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Tales from Utah Valley: Farewell, old friend — a goodbye to the HFAC

By Laura Giles - Herald Correspondent | Jan 14, 2023

Laura Giles, Special to the Daily Herald

The Harris Fine Arts Center is photographed on a recent visit to the building.

Saying goodbye is never easy. And saying goodbye to a beloved building is no exception. At the end of last semester, the Franklin S. Harris Fine Arts Center at Brigham Young University was closed to the public and will be demolished in the near future.

Why so many tender feelings about a building? To me and many other former students along with current students, arts enthusiasts and concertgoers, the building — lovingly referred to as the HFAC — represents enjoyment, peace and special memories.

As a young student, I often sat in the lobby/gallery of the HFAC to do homework or eat lunch between classes. I loved the artsiness of the structure and its inhabitants, and there was always a feeling of peace to be found there. Since then, I have visited often with family members, friends and students to look at the visual art, listening to the musical art or watch one of many shows performed in the building each year.

First built in 1965, the HFAC housed the university’s School of Music, Department of Theatre and Media Arts and the Department of Visual Arts. It has five performance spaces: the de Jong Concert Hall, Madsen Recital Hall, Pardoe Drama Theatre, Margetts Theatre and the Nelke Theatre. More than 300 performances and exhibits were held there each year.

A stroll through the lobby was actually a stroll through an art gallery — the B.F. Larsen Gallery. The gallery’s exhibits changed periodically and if you happened to visit the gallery at the right time, you were treated to some of the best musical talent that the university has to offer. Many people performed in the gallery as students and other passersby stopped to listen.

Laura Giles, Special to the Daily Herald

The Harris Fine Arts Center is photographed on a recent visit to the building. "The Merry Widow" was one of the last performances in the HFAC and was treated as somewhat of a farewell to the building.

One December, as I was walking into the building to attend a concert, a chorus of men’s voices began singing. The gallery full of people froze to listen to the beautiful Christmas songs performed, seemingly spontaneously, by the BYU Men’s Chorus. The vocalists were lined along the balconies overseeing the gallery. Nobody moved, except to lift their phones to record, until the music stopped.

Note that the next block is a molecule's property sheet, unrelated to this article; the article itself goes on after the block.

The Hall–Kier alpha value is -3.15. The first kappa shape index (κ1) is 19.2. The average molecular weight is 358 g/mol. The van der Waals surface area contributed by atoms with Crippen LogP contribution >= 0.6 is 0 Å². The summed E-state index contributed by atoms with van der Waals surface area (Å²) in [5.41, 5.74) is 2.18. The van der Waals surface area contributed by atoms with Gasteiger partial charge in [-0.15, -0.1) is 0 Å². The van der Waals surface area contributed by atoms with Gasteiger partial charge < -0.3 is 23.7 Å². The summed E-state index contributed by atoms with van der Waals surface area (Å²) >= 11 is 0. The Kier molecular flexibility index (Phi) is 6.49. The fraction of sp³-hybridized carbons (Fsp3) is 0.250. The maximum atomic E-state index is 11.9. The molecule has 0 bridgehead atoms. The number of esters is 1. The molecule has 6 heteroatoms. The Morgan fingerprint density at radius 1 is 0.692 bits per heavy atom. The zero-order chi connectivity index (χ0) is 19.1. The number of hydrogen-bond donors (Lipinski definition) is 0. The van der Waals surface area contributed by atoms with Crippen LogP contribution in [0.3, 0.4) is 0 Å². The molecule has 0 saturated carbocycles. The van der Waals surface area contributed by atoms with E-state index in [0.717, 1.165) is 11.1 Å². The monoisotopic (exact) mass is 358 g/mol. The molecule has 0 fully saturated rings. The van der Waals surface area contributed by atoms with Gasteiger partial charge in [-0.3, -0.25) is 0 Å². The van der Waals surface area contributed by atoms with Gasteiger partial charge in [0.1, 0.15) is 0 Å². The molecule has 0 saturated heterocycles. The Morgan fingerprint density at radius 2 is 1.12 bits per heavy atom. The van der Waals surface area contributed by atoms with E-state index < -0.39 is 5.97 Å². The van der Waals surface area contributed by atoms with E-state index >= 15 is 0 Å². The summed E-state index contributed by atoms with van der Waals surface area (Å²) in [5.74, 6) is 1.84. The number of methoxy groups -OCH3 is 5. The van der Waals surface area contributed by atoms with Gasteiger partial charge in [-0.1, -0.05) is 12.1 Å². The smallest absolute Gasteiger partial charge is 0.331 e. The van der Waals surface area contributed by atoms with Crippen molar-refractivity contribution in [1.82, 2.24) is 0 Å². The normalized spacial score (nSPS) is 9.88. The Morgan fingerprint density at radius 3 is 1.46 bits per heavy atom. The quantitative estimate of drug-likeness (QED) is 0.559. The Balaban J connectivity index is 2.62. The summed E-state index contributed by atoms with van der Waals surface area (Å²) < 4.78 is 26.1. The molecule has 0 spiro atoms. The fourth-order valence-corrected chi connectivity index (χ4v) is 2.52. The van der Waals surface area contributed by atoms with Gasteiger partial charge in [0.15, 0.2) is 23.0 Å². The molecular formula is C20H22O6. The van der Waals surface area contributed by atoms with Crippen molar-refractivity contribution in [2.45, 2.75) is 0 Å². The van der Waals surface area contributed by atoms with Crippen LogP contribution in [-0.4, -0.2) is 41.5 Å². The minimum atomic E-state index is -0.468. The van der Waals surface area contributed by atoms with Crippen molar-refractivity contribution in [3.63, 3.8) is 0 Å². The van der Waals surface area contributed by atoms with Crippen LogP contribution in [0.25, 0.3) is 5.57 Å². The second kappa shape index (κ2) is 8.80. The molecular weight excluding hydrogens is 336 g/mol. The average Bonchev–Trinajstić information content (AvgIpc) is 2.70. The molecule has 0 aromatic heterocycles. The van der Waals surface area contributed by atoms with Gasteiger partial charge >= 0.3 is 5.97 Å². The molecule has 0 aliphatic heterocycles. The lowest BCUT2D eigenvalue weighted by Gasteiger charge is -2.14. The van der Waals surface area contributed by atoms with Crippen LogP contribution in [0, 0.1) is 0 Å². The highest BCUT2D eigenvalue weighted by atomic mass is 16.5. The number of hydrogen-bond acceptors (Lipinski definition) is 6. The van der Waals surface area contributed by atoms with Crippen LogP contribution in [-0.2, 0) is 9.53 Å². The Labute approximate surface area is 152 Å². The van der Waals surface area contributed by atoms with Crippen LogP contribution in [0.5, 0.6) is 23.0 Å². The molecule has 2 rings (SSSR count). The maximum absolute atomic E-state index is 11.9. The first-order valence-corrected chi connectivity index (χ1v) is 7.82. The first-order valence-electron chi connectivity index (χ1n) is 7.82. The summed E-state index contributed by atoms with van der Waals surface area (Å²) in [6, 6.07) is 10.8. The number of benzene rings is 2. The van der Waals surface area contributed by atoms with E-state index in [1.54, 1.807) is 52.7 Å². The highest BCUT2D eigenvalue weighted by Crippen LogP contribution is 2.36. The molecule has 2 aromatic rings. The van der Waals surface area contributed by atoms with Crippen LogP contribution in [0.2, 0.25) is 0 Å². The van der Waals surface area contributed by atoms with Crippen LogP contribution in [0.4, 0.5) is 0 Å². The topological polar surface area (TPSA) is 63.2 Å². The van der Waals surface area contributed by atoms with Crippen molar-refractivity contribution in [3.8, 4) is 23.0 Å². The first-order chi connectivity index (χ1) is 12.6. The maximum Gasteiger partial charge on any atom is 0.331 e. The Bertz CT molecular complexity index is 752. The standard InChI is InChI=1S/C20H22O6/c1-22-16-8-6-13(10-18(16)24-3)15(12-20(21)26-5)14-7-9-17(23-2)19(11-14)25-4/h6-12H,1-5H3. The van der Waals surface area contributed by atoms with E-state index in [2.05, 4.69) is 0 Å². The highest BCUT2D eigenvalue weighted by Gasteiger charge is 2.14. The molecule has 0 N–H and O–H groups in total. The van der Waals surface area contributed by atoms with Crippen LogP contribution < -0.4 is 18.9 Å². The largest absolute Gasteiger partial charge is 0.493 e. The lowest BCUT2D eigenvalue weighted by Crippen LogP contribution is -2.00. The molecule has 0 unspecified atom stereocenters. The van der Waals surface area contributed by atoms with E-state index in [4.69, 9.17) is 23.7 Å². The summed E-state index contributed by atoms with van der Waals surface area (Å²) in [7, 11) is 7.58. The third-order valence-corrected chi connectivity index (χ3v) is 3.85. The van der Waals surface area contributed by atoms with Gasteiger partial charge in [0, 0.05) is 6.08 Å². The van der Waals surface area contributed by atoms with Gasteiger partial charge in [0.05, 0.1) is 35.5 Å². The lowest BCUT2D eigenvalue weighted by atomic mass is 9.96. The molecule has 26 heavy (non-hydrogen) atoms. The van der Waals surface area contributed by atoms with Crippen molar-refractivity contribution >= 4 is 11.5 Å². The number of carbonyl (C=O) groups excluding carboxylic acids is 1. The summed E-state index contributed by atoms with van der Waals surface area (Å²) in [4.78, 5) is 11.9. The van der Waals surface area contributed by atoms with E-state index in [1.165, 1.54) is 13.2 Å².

A recent social media post by Brigham Young University included some fun facts about the HFAC. There were 499,320 total hours of music, dance, theatre and art performed, created and appreciated in the HFAC. The number of secret passages in the building is eight –approximately — and the number of students who have gotten lost there? All of us.

The demolition of the HFAC won’t leave university students and community members without a place to learn and enjoy the arts. A new arts building will be constructed, beginning this year, and is set to be completed by the fall of 2025.

Will the new building capture our hearts like the HFAC did? Will students find a peaceful, arts-filled space to eat their vending machine sandwiches while studying for their next exams? Oh, probably. But we will miss the HFAC just the same.

Fun Facts about the HFAC:

  • The building was named after Franklin Stewart Harris, the longest-serving president of BYU. His tenure lasted 24 years from 1921-1945.
  • The B.F. Larsen Gallery was sometimes used for dances.
  • The building had art and animation labs, painting studios and a costume studio.
  • The building included a second art gallery, Gallery 303.
  • The Henry E. Giles Museum of Musical Instruments housed a collection of antique instruments in the building.
  • The building housed ten pipe organs, a piano lab and an organ lab.
  • It had an extremely large, roomy elevator.
  • Students claim there are hidden staircases and secret windows in the building.

Laura Giles, Special to the Daily Herald

The Harris Fine Arts Center is photographed on a recent visit to the building.


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